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MIAMI — Astrid Flaherty nimbly hops off a low platform and swoops from side to side touching orange plastic cones.

Though she is 70 years old and a breast cancer survivor, she seems barely winded. Her secret: lifelong exercise and healthy eating.

“Exercise is the best anti-aging pill you can take,” says Dawn Davis, a fitness instructor at Shula’s Athletic Club in Miami Lakes, Fla.

And Flaherty has discovered on her own what doctors and fitness experts are saying: people can age more successfully if they develop a healthy lifestyle when they’re young that includes exercise, a healthy diet, sufficient sleep and watching their weight.

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The Miami Lakes resident still hits the gym three times a week and plays tennis on Saturdays. And her diet emphasizes fresh, natural foods.

Being in good shape also helped when she was diagnosed with breast cancer in 2007.

“People need to think about the aging process throughout their lives. I know it’s hard when you’re 20 years old,” says Dr. Sara Czaja, professor of psychiatry and behavioral sciences and the scientific director of the Center on Aging at the University of Miami’s Miller School of Medicine.

“It’s really important to take advantage of what we know,” Czaja says, “and we do know a lot about how to age healthily.”

That includes staying socially engaged throughout life and being mindful at a young age of the dangers of smoking, the links between skin cancer and overexposure to the sun, and having recommended preventive screenings, Czaja says.

“A lot of chronic disease — diabetes, high blood pressure, cardiovascular disease, obesity — may be prevented by maintaining a healthy lifestyle throughout life too,” she says.

“What we’re also learning more and more is the importance of engaging in physical exercise. That leads to not only better cardiovascular health but also better cognitive health,” Czaja says. “There is suggested evidence that being obese can cause cognitive problems.”

But the reality is what initially motivates many people to exercise is concern about their appearance — not their health, says Rickie Ali, a fitness/wellness specialist and personal trainer at Shula’s Athletic Club.

“My main goal for people is for them to have the fitness they need to get through their everyday activities,” he says. “By default, the body gets leaner. But that is not my motivation.”

Anyone who wants health for life needs to address lifestyle habits, nutrition, wellness and fitness at every phase of their lives, Ali says.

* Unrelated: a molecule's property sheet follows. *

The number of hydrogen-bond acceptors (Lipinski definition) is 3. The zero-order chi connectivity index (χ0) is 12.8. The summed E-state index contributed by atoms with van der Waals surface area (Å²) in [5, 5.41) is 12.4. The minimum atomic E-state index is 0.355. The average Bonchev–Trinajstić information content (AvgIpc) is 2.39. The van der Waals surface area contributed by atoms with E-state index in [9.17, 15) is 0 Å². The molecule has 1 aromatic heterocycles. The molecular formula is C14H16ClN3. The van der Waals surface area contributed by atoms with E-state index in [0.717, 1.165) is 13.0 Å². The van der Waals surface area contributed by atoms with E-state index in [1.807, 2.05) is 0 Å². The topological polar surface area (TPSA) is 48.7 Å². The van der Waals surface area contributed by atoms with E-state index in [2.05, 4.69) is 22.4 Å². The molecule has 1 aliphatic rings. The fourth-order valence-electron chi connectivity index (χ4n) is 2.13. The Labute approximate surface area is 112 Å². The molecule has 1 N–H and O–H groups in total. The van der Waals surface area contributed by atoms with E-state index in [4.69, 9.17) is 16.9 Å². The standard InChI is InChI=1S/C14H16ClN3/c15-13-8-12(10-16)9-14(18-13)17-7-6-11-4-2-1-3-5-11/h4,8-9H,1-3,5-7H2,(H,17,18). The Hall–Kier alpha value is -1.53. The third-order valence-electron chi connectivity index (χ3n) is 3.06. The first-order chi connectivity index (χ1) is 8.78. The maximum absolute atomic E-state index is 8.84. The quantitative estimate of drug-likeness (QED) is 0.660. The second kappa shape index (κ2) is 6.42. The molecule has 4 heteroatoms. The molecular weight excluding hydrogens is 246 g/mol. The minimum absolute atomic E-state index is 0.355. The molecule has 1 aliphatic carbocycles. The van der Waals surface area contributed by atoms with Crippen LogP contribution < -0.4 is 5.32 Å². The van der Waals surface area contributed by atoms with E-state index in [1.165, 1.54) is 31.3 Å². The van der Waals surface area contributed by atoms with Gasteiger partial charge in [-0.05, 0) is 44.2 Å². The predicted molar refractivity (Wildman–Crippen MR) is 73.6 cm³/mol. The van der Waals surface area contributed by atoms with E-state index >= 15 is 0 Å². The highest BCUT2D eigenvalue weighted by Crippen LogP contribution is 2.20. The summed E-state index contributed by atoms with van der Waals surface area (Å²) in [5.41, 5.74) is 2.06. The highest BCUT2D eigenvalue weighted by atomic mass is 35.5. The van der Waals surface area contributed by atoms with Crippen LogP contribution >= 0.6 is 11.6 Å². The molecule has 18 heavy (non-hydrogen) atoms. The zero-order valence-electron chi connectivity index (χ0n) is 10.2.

A basic mantra for anyone who wants to age well is move, move, move.

In the 20s and early 30s that means building strong muscles, bone density and as healthy a cardiovascular system as possible, Ali says. “It’s like when you build a house. You need to build a solid foundation.”

And anyone who embarks on a fitness program needs to improve their nutrition as well. “Think of food as a fuel like gas for a car,” Ali says. “You might want to drive that car five days a week, but if the gas isn’t there, you can’t do it.”

As people head toward middle age, their metabolism may slow and a more sedentary lifestyle and chronic ailments may begin to take a toll.

Ali says the movements for those at midlife are basically the same as for a younger person but the number of repetitions and intensity may vary.

For older people, it’s important to work on movements that encourage better balance, flexibility and stability, Ali says. He might have people in this age group do balancing exercises on one leg, work on posture and alignment, and do stretches.

“If you have strong muscles and core, it’s easier to stop yourself from falling and risking injury,” Davis says.

It’s important before beginning an exercise regime, says Ali, to get medical clearance from a doctor and let your trainer know if there are any limitations. He also recommends a physical and lifestyle assessment to establish a baseline for building a fitness program.

Dr. Anaisys Ballesteros, a family practice physician with Baptist Health Medical Group, said her key advice to younger patients is: Don’t forget your annual preventive physical.

Younger people don’t tend to come in until they’re sick, she says. But regular preventive screenings can show them whether they are at risk for diabetes or high blood pressure when they are still young enough to modify diet, lifestyle — including controlling stress, fitness and weight, says Ballesteros.

Even though she’s only 27, Stephanie Martinez says she realized a few years ago it was time to make some changes herself.

When she was younger, she thought nothing of eating a whole pizza or a big plate of food. “I’m Hispanic so a big plate of food is a big plate — rice, beans, protein, plantains, avocado, tomatoes and then I would always have dessert, a very sweet dessert like mango marmalade with cream cheese.”

Even though she was active, her weight began to creep up — first 20, then 30 pounds — and she tired more easily.

That’s when she began to exercise, made healthy changes in her kitchen and got creative with recipes. Although Martinez is busy with graduate school and her job as a speech therapist assistant, she says now she’s committed to making wellness a priority.

“Now I wish that when I was younger, my family would have gone bike-riding instead of to the mall,” she says. “Parents need to give their children healthy options.”

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